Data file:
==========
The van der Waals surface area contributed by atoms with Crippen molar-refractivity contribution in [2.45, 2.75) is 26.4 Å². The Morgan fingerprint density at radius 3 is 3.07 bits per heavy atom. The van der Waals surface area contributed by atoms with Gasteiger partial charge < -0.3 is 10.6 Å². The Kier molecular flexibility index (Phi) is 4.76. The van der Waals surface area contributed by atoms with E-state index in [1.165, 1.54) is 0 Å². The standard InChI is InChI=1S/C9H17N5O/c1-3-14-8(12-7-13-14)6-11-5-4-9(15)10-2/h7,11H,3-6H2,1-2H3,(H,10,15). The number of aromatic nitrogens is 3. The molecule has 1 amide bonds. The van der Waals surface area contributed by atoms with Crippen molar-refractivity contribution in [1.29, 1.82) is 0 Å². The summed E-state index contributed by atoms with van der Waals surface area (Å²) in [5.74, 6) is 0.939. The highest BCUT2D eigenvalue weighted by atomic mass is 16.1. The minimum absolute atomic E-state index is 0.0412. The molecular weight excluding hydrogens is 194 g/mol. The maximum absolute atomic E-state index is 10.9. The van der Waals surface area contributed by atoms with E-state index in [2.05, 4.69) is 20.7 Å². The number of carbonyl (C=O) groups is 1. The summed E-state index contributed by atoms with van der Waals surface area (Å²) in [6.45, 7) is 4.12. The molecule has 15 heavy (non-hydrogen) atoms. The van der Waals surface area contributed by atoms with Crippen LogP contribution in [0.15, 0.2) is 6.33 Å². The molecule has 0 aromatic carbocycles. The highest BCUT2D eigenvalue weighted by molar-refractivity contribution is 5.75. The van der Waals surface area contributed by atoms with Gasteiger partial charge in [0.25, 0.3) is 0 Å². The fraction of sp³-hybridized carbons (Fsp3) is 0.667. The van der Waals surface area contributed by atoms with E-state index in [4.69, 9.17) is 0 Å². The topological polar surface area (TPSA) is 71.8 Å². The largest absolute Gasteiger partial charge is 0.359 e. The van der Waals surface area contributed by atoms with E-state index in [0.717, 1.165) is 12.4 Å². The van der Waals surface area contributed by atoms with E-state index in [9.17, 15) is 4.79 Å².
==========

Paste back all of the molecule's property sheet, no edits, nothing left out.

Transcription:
The van der Waals surface area contributed by atoms with Crippen molar-refractivity contribution in [2.45, 2.75) is 26.4 Å². The Morgan fingerprint density at radius 3 is 3.07 bits per heavy atom. The van der Waals surface area contributed by atoms with Gasteiger partial charge < -0.3 is 10.6 Å². The Kier molecular flexibility index (Phi) is 4.76. The van der Waals surface area contributed by atoms with E-state index in [1.165, 1.54) is 0 Å². The standard InChI is InChI=1S/C9H17N5O/c1-3-14-8(12-7-13-14)6-11-5-4-9(15)10-2/h7,11H,3-6H2,1-2H3,(H,10,15). The number of aromatic nitrogens is 3. The molecule has 1 amide bonds. The van der Waals surface area contributed by atoms with Crippen molar-refractivity contribution in [1.29, 1.82) is 0 Å². The summed E-state index contributed by atoms with van der Waals surface area (Å²) in [5.74, 6) is 0.939. The highest BCUT2D eigenvalue weighted by atomic mass is 16.1. The minimum absolute atomic E-state index is 0.0412. The molecular weight excluding hydrogens is 194 g/mol. The maximum absolute atomic E-state index is 10.9. The van der Waals surface area contributed by atoms with E-state index in [2.05, 4.69) is 20.7 Å². The number of carbonyl (C=O) groups is 1. The summed E-state index contributed by atoms with van der Waals surface area (Å²) in [6.45, 7) is 4.12. The molecule has 15 heavy (non-hydrogen) atoms. The van der Waals surface area contributed by atoms with Crippen LogP contribution in [0.15, 0.2) is 6.33 Å². The molecule has 0 aromatic carbocycles. The highest BCUT2D eigenvalue weighted by molar-refractivity contribution is 5.75. The van der Waals surface area contributed by atoms with Gasteiger partial charge in [0.25, 0.3) is 0 Å². The fraction of sp³-hybridized carbons (Fsp3) is 0.667. The van der Waals surface area contributed by atoms with E-state index in [4.69, 9.17) is 0 Å². The topological polar surface area (TPSA) is 71.8 Å². The largest absolute Gasteiger partial charge is 0.359 e. The van der Waals surface area contributed by atoms with E-state index in [0.717, 1.165) is 12.4 Å². The van der Waals surface area contributed by atoms with E-state index in [9.17, 15) is 4.79 Å².